Part of the work was already done for the ring that I made so I will just cite my other instructable: Celtic Knot Bone Ring
The close-up pictures were taken with a Pentax K10 D and a Tamron AF 90mm f/2.8 SP Di macro lens.
The other pictures, with a Pentax SMC-FA 50mm f/1.4.
Step 1: Material
In Italy, especially in my region, we prepare a very good sauce with bone marrow. It is called pevarà (sometimes pearà) and it is made of bread, bone marrow, beef broth, butter and a lot of pepper. In fact its name literally means peppered. So that is why I have those big bones lying around.
An important point is the cleaning of the bone. After the cooking the sponge-like part of the bone is full of red bone marrow and that is not good if you want to work with the bone. The best way to clean it is to put it in the dishwasher!
I was surprised, when I first tried this trick, how good it worked. It perfectly cleans every part of the bone and exposes the sponge-like part.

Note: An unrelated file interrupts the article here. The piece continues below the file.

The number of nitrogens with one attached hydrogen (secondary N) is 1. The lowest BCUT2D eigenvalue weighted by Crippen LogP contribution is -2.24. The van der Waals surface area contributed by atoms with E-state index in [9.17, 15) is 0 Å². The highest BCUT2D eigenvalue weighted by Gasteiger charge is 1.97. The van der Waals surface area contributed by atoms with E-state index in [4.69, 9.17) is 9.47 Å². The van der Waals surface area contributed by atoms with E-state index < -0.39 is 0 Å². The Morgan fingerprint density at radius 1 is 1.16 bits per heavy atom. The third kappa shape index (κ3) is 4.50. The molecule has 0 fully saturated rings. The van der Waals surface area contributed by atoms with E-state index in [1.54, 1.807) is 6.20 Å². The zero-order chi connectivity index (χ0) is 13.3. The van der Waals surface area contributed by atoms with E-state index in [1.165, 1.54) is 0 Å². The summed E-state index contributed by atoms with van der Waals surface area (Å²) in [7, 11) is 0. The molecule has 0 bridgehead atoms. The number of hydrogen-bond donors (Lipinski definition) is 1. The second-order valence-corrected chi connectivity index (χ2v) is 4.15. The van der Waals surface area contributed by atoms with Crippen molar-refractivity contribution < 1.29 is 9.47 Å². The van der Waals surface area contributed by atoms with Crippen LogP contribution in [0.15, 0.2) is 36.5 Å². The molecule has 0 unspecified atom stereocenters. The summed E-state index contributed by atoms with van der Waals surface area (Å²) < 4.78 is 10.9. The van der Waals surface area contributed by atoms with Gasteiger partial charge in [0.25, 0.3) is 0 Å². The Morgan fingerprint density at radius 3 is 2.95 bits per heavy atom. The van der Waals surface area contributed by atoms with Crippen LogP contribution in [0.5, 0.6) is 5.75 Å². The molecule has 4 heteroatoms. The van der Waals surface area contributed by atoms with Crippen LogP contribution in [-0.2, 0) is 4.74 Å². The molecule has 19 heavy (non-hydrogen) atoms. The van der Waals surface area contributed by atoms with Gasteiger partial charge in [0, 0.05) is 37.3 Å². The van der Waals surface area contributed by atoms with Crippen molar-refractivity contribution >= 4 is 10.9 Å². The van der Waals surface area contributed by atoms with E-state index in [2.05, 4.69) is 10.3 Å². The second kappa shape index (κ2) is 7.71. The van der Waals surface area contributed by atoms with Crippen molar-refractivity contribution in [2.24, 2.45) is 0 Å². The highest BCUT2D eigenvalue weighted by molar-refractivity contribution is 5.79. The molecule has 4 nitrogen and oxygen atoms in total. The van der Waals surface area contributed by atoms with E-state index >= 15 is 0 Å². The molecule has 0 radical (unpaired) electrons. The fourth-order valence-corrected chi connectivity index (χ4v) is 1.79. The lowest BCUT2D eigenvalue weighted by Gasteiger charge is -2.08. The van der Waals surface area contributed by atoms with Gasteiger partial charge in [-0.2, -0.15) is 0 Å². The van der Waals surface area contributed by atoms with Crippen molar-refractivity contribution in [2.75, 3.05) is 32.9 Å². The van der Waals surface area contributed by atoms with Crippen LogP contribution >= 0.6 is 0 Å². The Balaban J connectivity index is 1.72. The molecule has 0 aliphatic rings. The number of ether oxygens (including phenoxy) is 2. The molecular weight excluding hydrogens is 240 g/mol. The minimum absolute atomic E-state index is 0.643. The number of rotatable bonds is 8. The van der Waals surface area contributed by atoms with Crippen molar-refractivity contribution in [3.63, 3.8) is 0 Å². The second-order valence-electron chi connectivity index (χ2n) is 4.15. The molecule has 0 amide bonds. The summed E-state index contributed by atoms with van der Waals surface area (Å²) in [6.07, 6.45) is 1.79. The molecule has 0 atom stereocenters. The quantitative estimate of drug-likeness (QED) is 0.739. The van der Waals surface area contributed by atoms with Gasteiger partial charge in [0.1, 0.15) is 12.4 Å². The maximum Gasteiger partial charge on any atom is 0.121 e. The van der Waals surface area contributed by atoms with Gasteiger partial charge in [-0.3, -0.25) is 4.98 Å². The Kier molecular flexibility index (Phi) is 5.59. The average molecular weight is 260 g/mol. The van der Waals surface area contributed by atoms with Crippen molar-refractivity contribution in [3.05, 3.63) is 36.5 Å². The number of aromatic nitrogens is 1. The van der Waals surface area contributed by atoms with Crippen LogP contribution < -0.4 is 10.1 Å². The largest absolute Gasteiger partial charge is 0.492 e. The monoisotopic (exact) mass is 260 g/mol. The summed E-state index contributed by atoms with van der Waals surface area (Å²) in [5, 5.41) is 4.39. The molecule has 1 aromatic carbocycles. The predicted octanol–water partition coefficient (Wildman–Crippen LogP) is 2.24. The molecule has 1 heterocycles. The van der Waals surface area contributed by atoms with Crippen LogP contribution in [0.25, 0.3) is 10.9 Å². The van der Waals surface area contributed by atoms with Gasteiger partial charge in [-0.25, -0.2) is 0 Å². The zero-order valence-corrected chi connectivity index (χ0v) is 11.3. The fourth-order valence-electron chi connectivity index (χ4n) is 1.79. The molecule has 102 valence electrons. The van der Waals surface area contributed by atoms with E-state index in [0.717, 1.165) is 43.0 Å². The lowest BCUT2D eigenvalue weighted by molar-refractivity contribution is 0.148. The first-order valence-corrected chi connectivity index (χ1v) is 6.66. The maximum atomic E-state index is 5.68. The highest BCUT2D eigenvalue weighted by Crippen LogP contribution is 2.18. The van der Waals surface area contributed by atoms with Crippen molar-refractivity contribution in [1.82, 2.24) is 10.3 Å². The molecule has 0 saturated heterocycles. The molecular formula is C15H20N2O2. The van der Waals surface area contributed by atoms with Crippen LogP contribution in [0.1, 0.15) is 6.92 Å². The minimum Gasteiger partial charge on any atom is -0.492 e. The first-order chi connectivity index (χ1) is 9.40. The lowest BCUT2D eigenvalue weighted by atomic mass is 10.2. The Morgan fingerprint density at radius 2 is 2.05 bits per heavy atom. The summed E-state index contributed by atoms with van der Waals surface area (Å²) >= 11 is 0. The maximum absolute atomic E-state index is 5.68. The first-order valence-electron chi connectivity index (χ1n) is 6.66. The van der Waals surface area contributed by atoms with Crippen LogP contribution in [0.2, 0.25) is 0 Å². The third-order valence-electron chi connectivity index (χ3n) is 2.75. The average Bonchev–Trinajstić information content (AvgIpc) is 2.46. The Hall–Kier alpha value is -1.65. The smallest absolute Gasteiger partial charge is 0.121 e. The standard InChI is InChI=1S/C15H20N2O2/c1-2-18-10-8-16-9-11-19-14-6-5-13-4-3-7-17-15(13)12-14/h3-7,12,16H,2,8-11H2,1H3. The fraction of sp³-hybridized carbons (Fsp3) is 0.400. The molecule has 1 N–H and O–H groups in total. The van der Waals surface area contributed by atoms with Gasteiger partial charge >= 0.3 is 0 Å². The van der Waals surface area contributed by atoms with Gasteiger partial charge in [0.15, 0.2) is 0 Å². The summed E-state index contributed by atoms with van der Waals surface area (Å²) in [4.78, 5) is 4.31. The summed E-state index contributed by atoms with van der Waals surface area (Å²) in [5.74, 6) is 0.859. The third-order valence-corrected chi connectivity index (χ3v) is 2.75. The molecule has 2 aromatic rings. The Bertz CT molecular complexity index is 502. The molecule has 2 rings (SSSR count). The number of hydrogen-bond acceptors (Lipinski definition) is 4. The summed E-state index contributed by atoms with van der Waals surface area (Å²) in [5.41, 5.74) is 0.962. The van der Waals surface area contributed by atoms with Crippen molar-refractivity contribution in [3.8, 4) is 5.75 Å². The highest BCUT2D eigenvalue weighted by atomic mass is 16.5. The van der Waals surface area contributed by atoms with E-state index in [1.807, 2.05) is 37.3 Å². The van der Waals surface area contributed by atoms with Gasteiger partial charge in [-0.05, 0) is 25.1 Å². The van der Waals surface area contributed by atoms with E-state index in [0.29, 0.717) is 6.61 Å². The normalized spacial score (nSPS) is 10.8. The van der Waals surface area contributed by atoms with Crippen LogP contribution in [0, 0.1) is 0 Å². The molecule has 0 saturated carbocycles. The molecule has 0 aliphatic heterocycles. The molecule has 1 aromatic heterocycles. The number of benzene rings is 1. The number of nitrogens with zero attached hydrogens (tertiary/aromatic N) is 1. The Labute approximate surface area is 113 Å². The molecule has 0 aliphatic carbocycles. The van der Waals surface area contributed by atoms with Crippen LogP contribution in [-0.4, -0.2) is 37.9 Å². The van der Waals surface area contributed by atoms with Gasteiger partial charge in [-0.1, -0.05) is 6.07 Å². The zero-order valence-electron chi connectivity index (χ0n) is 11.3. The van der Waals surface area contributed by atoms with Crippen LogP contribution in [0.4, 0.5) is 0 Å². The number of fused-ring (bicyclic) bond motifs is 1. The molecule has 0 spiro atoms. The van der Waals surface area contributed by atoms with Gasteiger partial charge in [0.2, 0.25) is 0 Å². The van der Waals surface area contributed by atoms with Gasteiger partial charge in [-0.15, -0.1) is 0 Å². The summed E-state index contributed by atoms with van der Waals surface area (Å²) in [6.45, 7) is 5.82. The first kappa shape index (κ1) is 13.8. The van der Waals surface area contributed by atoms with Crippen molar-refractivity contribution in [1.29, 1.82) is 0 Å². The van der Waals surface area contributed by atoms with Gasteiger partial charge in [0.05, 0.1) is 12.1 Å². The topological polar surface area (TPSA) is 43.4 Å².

I put also some close-up pictures of the sponge-like part because it is too cool. Our bones have this kind of structure near the ends to make them light but strong.
Step 2: Tools
- Toy vise (I got it when I was a child but I still use it);
- Very old drill;
- Drill bit for wood;
- Drill saw;
- Drill bit to scrape;
- Dremel drill press (this is not necessary but very usefull);
- A selection of Dremel bits;
- Compass to draw the Triquetra (again, not necessary but useful).
Step 3: Cutting #1
With the drill saw I cutted a rectangular piece off the bone, that incidentally is a leftover piece of the Bone Ring.
Step 4: Planning the Triquetra
Step 5: Etching #1
While on the back I took some of the sponge-like part off.